4. Ausiello D2007Science education and communication: AAP Presidential AddressJ Clin Invest1173128313010.1172/JCI33385179096331994634 http://dx.doi.org/10.1172/JCI33385
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6. Neeley L, Goldman E, Smith B, Baron N, Sunu S2015GradSciComm report and recommendations: mapping the pathways to integrate science communication training into STEM graduate educationCOMPASSwww.informalscience.org/sites/default/files/GradSciComm_Roadmap_Final.compressed.pdf
7. Varner J2014Scientific outreach: toward effective public engagement with biological scienceBioScience64433334010.1093/biosci/biu021 http://dx.doi.org/10.1093/biosci/biu021
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9. Alda A2017If I understood you, would I have this look on my face?Random HouseNew York
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12. Bloome BS, Englehart M, Furst E, Hill W, Krathwohl D1956Taxonomy of educational objectives handbook I: The cognitive domainDavid McKay Co. Inc.New York
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15. Downs JS2014Prescriptive scientific narratives for communicating usable scienceProc Natl Acad Sci USA111Suppl 4136271363310.1073/pnas.1317502111252253694183172 http://dx.doi.org/10.1073/pnas.1317502111
16. Dahlstrom MF2014Using narratives and storytelling to communicate science with nonexpert audiencesProc Natl Acad Sci USA111Suppl 4136141362010.1073/pnas.1320645111252253684183170 http://dx.doi.org/10.1073/pnas.1320645111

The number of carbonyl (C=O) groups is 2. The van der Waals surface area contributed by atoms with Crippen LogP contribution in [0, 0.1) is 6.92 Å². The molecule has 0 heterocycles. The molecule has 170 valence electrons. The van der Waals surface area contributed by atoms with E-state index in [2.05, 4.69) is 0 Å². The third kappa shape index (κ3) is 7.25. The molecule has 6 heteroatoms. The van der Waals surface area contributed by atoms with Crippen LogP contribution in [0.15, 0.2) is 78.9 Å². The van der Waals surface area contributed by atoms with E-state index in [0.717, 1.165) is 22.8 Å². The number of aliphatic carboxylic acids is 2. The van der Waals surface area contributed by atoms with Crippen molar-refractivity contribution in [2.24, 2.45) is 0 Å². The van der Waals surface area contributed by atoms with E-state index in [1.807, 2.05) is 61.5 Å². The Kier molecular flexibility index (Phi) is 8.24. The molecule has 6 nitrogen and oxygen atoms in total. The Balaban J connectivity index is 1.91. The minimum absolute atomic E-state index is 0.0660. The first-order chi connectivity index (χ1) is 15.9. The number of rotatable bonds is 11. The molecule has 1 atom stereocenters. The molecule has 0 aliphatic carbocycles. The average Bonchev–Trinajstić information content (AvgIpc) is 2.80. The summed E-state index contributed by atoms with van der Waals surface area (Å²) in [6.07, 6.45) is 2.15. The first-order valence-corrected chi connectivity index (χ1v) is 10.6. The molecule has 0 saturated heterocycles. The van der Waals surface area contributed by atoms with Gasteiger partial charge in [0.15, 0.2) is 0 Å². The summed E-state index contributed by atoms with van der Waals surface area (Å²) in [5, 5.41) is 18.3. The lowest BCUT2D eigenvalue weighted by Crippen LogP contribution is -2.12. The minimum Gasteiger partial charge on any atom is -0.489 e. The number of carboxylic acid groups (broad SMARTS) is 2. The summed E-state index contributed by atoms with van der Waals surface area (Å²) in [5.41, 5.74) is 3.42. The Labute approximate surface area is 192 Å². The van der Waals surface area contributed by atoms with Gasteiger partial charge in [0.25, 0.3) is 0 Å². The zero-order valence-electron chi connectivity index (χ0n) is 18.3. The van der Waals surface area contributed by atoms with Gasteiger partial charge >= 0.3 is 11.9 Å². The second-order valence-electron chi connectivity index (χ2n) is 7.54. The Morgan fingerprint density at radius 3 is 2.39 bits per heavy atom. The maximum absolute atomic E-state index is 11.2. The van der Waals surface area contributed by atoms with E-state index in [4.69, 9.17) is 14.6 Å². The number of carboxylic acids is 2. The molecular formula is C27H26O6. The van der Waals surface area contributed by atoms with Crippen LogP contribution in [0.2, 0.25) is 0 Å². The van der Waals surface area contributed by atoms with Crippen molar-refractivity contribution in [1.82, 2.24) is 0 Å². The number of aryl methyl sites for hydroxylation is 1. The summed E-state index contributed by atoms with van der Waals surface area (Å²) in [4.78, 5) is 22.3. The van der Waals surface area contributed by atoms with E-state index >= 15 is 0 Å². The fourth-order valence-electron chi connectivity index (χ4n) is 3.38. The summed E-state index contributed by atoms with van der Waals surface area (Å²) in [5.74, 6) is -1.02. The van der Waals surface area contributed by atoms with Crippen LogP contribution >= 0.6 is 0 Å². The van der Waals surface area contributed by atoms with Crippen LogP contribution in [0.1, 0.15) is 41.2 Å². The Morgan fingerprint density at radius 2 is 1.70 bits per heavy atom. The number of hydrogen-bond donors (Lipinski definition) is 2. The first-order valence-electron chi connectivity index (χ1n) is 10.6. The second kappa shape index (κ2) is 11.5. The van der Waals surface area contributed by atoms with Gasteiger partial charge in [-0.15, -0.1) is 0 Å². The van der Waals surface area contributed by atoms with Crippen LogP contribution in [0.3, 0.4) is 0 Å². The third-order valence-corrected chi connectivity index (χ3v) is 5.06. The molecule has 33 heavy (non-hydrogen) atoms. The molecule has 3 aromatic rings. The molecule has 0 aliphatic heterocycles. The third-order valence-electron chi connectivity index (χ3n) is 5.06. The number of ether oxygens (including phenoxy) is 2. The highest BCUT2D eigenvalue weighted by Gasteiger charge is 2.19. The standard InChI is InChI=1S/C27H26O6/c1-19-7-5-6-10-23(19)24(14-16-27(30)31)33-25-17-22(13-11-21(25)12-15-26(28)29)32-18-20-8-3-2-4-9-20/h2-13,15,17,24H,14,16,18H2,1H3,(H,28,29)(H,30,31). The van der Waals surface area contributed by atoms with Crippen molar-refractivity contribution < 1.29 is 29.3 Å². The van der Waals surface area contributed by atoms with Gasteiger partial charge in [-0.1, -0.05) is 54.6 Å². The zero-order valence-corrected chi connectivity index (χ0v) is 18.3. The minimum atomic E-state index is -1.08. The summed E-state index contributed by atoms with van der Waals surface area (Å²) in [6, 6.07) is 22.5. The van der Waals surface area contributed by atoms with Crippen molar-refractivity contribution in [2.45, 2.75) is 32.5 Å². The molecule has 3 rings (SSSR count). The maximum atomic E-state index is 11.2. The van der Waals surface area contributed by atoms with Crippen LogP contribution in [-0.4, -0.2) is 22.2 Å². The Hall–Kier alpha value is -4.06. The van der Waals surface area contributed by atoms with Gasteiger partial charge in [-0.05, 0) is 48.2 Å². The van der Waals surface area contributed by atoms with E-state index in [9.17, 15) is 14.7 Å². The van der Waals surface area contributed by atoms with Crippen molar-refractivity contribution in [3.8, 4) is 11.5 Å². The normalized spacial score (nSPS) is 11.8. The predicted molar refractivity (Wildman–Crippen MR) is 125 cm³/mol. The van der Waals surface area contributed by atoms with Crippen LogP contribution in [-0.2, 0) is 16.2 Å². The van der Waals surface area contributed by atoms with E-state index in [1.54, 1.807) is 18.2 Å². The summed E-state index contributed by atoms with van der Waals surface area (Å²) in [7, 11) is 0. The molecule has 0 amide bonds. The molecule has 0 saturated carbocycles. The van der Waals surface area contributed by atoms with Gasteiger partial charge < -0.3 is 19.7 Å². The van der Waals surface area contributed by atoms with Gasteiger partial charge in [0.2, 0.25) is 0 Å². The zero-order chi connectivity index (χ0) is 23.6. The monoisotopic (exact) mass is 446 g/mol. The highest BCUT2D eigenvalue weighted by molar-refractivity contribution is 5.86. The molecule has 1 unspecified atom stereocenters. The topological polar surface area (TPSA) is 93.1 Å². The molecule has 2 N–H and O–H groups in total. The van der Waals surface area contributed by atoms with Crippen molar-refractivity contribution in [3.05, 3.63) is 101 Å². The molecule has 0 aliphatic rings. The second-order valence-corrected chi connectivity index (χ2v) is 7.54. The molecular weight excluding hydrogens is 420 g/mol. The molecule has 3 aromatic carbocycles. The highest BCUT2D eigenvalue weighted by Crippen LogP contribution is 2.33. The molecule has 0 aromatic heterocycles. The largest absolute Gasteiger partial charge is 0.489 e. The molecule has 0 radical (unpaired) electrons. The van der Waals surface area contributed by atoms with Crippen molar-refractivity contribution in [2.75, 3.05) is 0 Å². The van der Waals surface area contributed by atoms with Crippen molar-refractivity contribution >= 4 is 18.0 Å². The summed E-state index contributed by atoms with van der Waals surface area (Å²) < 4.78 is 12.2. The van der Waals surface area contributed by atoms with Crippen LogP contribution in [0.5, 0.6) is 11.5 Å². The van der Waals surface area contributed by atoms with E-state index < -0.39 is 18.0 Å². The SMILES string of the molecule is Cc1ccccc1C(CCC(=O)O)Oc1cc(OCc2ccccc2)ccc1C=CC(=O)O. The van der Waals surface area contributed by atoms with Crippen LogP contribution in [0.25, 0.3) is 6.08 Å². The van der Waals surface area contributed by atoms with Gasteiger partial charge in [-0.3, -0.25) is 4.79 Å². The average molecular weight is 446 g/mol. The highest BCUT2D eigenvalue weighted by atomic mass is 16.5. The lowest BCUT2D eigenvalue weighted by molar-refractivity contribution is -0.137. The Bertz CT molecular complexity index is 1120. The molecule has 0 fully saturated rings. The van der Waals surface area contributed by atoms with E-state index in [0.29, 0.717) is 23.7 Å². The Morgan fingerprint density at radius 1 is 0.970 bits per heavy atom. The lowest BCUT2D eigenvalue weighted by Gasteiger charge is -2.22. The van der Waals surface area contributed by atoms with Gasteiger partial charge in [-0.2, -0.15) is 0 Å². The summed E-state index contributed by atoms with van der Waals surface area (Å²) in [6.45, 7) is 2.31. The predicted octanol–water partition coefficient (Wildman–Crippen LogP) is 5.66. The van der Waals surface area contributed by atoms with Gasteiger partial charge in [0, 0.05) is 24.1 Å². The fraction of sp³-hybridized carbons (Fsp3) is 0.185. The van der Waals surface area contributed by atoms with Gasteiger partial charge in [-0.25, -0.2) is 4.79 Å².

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2018-03-30
2018-07-18

Abstract:

Doctoral students in science disciplines spend countless hours learning how to conduct cutting-edge research but very little time learning to communicate the nature and significance of their science to people outside their field. To narrow this disparity, we created an unusual course titled Communicating Science for doctoral science trainees at Rutgers University. Our goal was to help students develop an advanced ability to communicate their research clearly and accurately and to emphasize its value and significance to diverse audiences. Course design included classroom instruction supplemented with improvisation, video recordings, and ample opportunity for students to practice and receive immediate, constructive feedback in a supportive environment. A multidisciplinary faculty with expertise in science, education, communication, and theater arts taught this course. PhD students came from diverse scientific disciplines, ranging from biology and chemistry to civil engineering. Students also completed a capstone project in which they worked with a professional in the academic or private sector to explore a possible career aspiration. Assessment was in the form of feedback on students’ oral and poster presentations, and written abstracts about their research. Student evaluations and comments about course format and content were mostly positive and also provided input for ways to improve the course. We discovered that the diversity of scientific backgrounds among our students enhanced their ability to learn how to communicate their science to others outside their disciplines. We are leveraging the success of our initial course offering to reach other student and faculty groups at Rutgers.